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Follow an Outcomes-Based Approach for Hybrid Work

Establishing a hybrid work model is not easy — like many things in life, there are lots of ways to fall short — but the past two years have demonstrated that hybrid work can succeed.

So said Tony Bai with A-LIGN, a firm that helps agencies with their cybersecurity and compliance needs. He believes that hybrid models are most effective when they require each employee to spend some time in-office because there are, in fact, interactions that should be in-person.

But as many agencies focus on returning people to the office full-time, they should look at what’s in the best interest of their workforce, Bai said.

The fundamental question is, is the work getting done?

Paradigm shift. “We shouldn’t have to worry about seeing people in chairs and on the phones and doing busy work,” Bai said. “People have to [leave] that old mindset and enter a new one where [you say], ‘Okay, based on my experience estimate, it should take a person X amount of time to complete this project, and I should see this delivered by this date.’ And then let them do that in the remote environment.”

There should be regular check-ins, of course, but supervisors should understand that with hybrid work, projects should be outcomes-based.

“We have to understand that with the change to hybrid, the work paradigms and expectations have to adapt with it,” he said. And the cybersecurity and compliance requirements that A-LIGN helps agencies address become even more important.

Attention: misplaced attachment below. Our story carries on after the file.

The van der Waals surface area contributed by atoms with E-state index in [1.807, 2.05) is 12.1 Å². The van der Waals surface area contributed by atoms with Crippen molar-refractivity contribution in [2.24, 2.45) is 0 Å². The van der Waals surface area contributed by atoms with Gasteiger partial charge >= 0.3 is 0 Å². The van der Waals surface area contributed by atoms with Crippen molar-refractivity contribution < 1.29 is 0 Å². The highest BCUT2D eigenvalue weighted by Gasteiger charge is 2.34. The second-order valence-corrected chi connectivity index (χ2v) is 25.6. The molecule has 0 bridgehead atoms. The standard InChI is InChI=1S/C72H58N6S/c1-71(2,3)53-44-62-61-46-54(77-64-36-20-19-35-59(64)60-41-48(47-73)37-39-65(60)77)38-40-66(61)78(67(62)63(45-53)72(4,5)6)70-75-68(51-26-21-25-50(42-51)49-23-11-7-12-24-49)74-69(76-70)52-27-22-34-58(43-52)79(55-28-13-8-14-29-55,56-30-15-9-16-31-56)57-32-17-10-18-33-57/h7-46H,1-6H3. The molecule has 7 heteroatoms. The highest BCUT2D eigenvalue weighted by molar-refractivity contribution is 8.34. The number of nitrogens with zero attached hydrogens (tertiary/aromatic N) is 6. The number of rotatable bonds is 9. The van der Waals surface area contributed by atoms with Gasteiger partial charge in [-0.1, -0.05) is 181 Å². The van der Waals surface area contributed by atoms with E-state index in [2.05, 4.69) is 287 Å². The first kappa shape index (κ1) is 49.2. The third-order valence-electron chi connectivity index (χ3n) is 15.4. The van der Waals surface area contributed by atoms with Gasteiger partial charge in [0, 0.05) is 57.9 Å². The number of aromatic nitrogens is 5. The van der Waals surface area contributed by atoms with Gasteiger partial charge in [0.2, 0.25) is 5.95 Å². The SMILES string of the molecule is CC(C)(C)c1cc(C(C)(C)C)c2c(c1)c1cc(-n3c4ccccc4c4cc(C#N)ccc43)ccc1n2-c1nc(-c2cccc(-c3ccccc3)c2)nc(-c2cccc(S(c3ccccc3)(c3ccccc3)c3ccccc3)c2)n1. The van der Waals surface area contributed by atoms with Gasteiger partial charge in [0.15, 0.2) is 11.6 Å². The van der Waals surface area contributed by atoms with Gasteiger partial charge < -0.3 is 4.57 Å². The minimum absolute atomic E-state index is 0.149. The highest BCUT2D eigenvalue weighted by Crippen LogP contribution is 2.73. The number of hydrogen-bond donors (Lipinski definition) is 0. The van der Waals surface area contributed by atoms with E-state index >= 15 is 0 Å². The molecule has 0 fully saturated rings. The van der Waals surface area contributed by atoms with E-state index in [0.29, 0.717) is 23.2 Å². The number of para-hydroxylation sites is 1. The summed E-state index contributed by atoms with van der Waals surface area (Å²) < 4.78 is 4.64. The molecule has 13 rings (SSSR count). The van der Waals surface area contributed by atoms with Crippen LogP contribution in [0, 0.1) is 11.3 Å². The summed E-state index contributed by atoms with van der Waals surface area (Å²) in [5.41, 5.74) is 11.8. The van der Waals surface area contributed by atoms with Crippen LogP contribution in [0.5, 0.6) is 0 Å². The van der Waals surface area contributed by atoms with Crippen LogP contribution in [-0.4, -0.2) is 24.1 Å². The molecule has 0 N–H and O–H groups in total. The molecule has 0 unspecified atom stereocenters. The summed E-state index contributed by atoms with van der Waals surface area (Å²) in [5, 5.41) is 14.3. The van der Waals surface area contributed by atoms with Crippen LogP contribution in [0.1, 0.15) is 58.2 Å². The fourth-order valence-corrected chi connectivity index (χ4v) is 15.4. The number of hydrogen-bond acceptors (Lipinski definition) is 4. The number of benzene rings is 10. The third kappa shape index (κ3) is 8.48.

Camaraderie. There is one thing that can be difficult to replicate in a hybrid world: informal conversations. Bai said that people need to be more intentional about creating those kinds of interactions, to seek capabilities that allow for watercooler–type discussions — such as video calls and instant messenger platforms with private conversation channels.

Adding memes and emojis to your private-channel notes can help lighten the mood, build camaraderie and clarify your meaning, since written language can seem harsher than intended, Bai commented.

“The biggest obstacle in developing team communications is ensuring that you don’t lose out on those informal discussions that [lead to] ‘aha’ moments when completing tasks,” he said.

Flexibility. Hybrid schedules and virtual training courses help employees balance their priorities, but Bai said that online training does more than provide flexibility. It also gives employees the confidence to ask questions, via chat and Q&A features, when they would be too shy to raise their hands at an in-person event.

He said workers today are unlike previous generations, when people retired after 20 or 30 years at the same agency. Individuals now move often and look for employers who respect that.

“Companies to remain competitive and attract top talent have to cater in some form or fashion, still meeting business requirements and everything, but cater to the expected or wanted perks and benefits of the worker population. And right now, everyone loves hybrid or remote. And you have to be able to offer it,” he said.

This article is an excerpt from GovLoop’s guide Solving Your Hybrid Workforce Problems.”

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